Few things are as useful as being able to detect a lie.
In a recent TED talk, Noah Zanden, science communicator and chief executive of Quantified Communications explains the basics of the lies we hear every day.
Firstly, you should know that each day you hear anywhere from 10 to 200 lies. Things like "sorry my phone died" and "it's nothing, I'm fine" may not be as significant as "the company was not aware of any wrongdoing," but they are all lies and all share certain qualities.
To try and discover these lies, we've developed all sorts of methods: torture devices, polygraphs, eye trackers, and more. However, most of these tools can be fooled with enough preparation.
Zanden's method is a bit different.
Instead of assuming lies have physiological responses, he uses communication science.
Research has shown that the biggest reason we lie is to paint a better picture of ourselves. Because our conscious mind is only five percent of our cognitive function, sometimes we do things that unwittingly reveal our secrets. Linguistic text analysis has helped discover four different patterns in the subconscious language of deception that can cue you into a lie.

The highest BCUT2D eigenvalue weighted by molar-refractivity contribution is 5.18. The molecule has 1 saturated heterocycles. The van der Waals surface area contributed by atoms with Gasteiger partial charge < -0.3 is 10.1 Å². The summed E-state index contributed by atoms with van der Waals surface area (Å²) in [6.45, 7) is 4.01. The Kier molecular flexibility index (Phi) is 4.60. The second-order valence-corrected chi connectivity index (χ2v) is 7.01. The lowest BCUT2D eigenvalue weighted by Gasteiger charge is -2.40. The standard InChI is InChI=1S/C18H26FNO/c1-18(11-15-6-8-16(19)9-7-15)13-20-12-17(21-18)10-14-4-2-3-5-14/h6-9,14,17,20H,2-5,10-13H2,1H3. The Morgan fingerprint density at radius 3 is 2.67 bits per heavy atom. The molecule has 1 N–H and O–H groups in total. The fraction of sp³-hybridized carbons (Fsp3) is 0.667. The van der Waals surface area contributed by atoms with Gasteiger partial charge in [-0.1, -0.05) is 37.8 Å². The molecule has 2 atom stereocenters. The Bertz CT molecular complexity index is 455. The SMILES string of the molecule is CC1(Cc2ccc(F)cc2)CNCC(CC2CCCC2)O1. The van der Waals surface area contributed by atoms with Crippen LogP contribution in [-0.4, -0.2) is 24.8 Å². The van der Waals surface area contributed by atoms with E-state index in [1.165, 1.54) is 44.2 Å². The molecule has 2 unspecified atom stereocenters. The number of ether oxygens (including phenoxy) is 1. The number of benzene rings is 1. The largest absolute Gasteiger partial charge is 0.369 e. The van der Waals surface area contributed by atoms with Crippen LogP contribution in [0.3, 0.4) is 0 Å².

1. Referencing themselves less.
A liar will usually reference themselves less when telling lies, and write or talk more about others. Often times, they will use the third person.
It's the difference between "absolutely no party took place at this house" (lie) vs. "I didn't host a party here," (truth).
2. Lies tend to be more negative.
On a subconscious level, humans feel guilty about lying even if they don't want to. That guilt will usually transform into very negative language. Instead of saying "sorry, phone ran out of battery," someone might lie "My stupid phone battery died. I hate that thing."
3. Liars keep it simple.
Our brains struggle to produce complex lies, so often times we'll keep it simple. Still, though...
4. Liars often convolute things with long sentences.
Often times, despite keeping it simple, Zanden says liars will "insert unnecessary words and factual but irrelevant details."